Tuesday, June 14, 2005

Why it rocks to live in the "country"

What did I do this morning?

Picked cherries off the tree in the back yard.

Sure, the birds got the top half of the tree, but I got everything I could reach that hadn't been pecked already. Suhweeeet.

And if you're ever faced with a large quantity of cherries to pit, the best tool is NOT a paper clip. They're too flimsy. Instead, get two smallish binder clips. Make them "bite" each other, by clipping them together (so the silver pieces are on the outsides, and the black bits meet in the middle). Use one of the silver bits to pit your cherries. MUCH easier.

I'll probably pit and freeze these guys, and make some cobbler or something later on.


Monday, June 13, 2005

Central Market 'Mater Salad

We got this salad at one of the market stands last week, and It was awesome. One of the weird knacks I have is being able to figure out what's in something, so I can make it again at home. It doesn't work out every time, but usually I can figure stuff out, if I really like it. That said, I hit this one spot on.

Central Market 'Mater Salad

Again, I hate measuring. Scale this base idea up or down depending on your tastes and the number of people you have to feed. This particular batch made a nice sized bowl full (bigger than a cereal bowl, smaller than a 10 cup tupperware container) for a side dish. I have enough for lunch tomorrow (paired with some lemon-pepper tuna), easily.

You'll need:

2-3 medium tomatoes. Get the ugly-ripe ones, or a box of the campari brand ones, if good tomatoes aren't in season.
1 lime
1 rib of celery
1 1 small tin of sliced black olives
1-2 tablespoons fresh cilantro

Chop up your tomatoes into bite sized pieces. You may wish to use more tomatoes, but whatever you do, for the love of pete, do not use styrofoam, flavorless, wooden tomatoes. Your salad will suck*. Ripe, juicy, flavorful tomatoes are crucial to this recipe. Slice up your celery into reasonably thin-ish slices. You don't have to split the rib in half, though, unless it's ginormous. Toss both into a bowl and sprinkle a pinch of salt over the lot. Mix it together, toss on your drained olives, minced cilantro**, and squeeze on the juice of half the lime. Reserve the other half of the lime for iced tea, margaritas, or in case your salad needs it later.

Pop the whole lot into the fridge and let it sit for a bit. The tomatoes will give up some of their delicious juice, mingle with the lime and cilantro, and make the whole thing pretty much scream SUMMER at the top of its little tomatoey lungs. SO. Good.

Edited to add: If you're feeling particularly adventuresome, the leftovers of the salad are especially tasty when you add in some cooked tortellini, and let the whole thing sit for a while. You may need a bit more lime juice, and a shot of olive oil, but the thing will be ultra-tasty. (So discovered because I made Barilla's dried porcini mushroom tortellini for supper, and put the extra pasta in the leftover salad. Will make an awesome lunch!)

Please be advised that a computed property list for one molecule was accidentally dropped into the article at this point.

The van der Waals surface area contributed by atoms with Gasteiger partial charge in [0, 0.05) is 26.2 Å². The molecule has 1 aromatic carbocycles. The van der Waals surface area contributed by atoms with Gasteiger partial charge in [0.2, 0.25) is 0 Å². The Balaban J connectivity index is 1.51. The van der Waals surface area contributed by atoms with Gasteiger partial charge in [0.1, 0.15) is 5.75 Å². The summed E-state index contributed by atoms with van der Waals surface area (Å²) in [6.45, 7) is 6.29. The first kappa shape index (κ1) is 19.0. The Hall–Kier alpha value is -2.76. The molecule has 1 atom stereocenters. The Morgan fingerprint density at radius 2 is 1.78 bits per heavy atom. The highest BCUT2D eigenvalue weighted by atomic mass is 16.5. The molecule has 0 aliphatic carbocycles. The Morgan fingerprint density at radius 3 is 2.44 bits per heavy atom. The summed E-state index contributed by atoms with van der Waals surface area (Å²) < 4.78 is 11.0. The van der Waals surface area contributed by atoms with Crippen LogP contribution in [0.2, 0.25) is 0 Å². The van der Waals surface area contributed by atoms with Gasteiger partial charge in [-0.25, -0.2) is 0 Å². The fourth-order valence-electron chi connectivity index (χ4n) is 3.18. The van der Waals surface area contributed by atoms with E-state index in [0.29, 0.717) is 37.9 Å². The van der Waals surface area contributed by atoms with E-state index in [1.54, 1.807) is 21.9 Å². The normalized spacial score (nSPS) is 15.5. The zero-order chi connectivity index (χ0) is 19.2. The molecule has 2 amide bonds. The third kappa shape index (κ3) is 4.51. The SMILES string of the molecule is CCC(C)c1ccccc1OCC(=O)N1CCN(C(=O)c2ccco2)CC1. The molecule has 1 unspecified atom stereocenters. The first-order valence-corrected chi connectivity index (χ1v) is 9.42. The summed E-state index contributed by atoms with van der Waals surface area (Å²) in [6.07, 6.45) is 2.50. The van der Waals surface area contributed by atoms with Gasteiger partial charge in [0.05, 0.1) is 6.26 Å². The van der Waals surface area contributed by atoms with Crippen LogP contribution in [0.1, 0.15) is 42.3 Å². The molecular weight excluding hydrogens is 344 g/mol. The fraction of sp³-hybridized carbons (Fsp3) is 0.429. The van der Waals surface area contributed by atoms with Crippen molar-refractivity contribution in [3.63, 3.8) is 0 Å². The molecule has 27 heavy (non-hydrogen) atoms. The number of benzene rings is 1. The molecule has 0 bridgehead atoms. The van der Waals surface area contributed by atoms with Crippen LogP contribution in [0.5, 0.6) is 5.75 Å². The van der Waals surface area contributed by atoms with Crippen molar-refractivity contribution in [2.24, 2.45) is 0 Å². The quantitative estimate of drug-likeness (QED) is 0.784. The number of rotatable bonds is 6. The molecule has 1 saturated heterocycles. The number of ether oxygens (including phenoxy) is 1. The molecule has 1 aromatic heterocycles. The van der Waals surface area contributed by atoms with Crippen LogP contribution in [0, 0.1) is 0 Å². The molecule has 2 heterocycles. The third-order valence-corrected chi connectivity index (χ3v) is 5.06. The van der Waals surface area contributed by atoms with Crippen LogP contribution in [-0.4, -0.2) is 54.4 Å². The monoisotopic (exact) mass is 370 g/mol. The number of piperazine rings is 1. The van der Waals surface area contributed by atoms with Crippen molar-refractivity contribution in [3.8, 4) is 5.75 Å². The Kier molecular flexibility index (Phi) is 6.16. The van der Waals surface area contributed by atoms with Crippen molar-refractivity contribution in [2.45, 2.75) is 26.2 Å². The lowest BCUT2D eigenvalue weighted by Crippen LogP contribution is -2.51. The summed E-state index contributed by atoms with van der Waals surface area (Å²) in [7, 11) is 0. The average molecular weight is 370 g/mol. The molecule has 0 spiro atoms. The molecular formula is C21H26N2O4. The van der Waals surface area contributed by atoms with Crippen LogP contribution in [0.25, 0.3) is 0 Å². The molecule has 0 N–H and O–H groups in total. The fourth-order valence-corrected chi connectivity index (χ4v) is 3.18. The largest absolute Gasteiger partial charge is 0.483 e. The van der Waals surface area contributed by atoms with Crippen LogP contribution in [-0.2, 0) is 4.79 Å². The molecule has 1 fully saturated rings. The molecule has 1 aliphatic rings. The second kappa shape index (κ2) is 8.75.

* Seriously. If you use crappy tomatoes, I will know, and I'll smack you. Use the Cherry-Berry ones if you want, but don't use shitty tomatoes.

** I don't want to hear "I don't like cilantro". Use it. My mother, whose vehement hatred of cilantro rivals only her abiding hatred of CCR, didn't mind the cilantro in this recipe. Besides, Cilantro and Lime is a classic. Hell, if I could bottle the fragrance of C&L, and wear it, I would.

Sunday, June 12, 2005

And while I'm at it

I have to say, Bisquick is my friend.

I've been a biscuit fiend lately. I don't know why. And for whatever reason? Bisquick does it for me. And the new reduced-fat bisquick? It's awesome. I recommend it highly.

On that end, 2 of my favorite goodies from the Bisquick Box.

Bisquick Biscuits (good for fiendish cravings)

2 1/4 cups bisquick
2/3 cup milk

Mix together. Turn dough out onto work surface dusted with bisquick. Knead about 10 times. Roll about 3/4 inch thick, and cut out with a drinking glass. Bake at 450 for 9 minutes, brush the tops with butter, and be happy, oh so happy.

If you're feeling shmancy, throw in about 1/2 to 2/3 cup of shredded cheese, and (if you're adventuresome) a healthy dose of coarsely cracked black pepper. The closest, fastest thing to my grandma's pepper cheese bread.

...and a note on grandma's pepper cheese bread. I always wanted that recipe, and I think my mom got it before my grandmother died. However, I haven't seen it in years, and I fear it may be lost. Which is a shame, because my Aunt Sandy has the house, and all its contents. And I know I will never see that recipe again. (Family feuds, love 'em.) Grandma was incredible- she had this big flour bin in the kitchen- her recipes weren't for one or two loaves. Oh no. We're talking 12 loaves at a time. TWELVE. And rarely did she write down things- she just knew how much flour and yeast to dish out.

Come to think of it, both my grandmothers had their strong suits. Dad's mom was the queen of bread, and made the world's best beer-battered fish- always made with their catch from Canada, or the local creeks. So good. Grandma G. also made the best macaroni salad. Nobody knows how she did it, but you could always count on it at picnics and funerals. However, Grandma G. made lousy pie crusts.

Grammy on the other hand? AWESOME pie crusts. Crappy bread. Which leads to the family theory. You're either a pie person or a bread person, but rarely both. I make a passable pie crust (mom doesn't hate it. Which is not faint praise, I assure you- She's a pie crust person.) I'm better with bread, but don't always like taking the time to do it. Apparently I cook like grammy (and look like her too, go figure). Which is a point of pride for me.

Anyway, pardon that little trip down memory lane.

On to my favorite summer dish- shortcake. I actually dragged out an ancient bag of frozen blueberries today, to appease the family, as I was craving just plain old shortcake. Bisquick, naturally.

Bisquick shortcakes

2 1/3 cups bisquick
1/2 cup milk
3 Tablespoons sugar
3 Tablespoons melted butter

Mix that all together, and drop into about 6 little mounds on a baking sheet. Sprinkle with a little more sugar if you like, and bake at 425 for 12 minutes.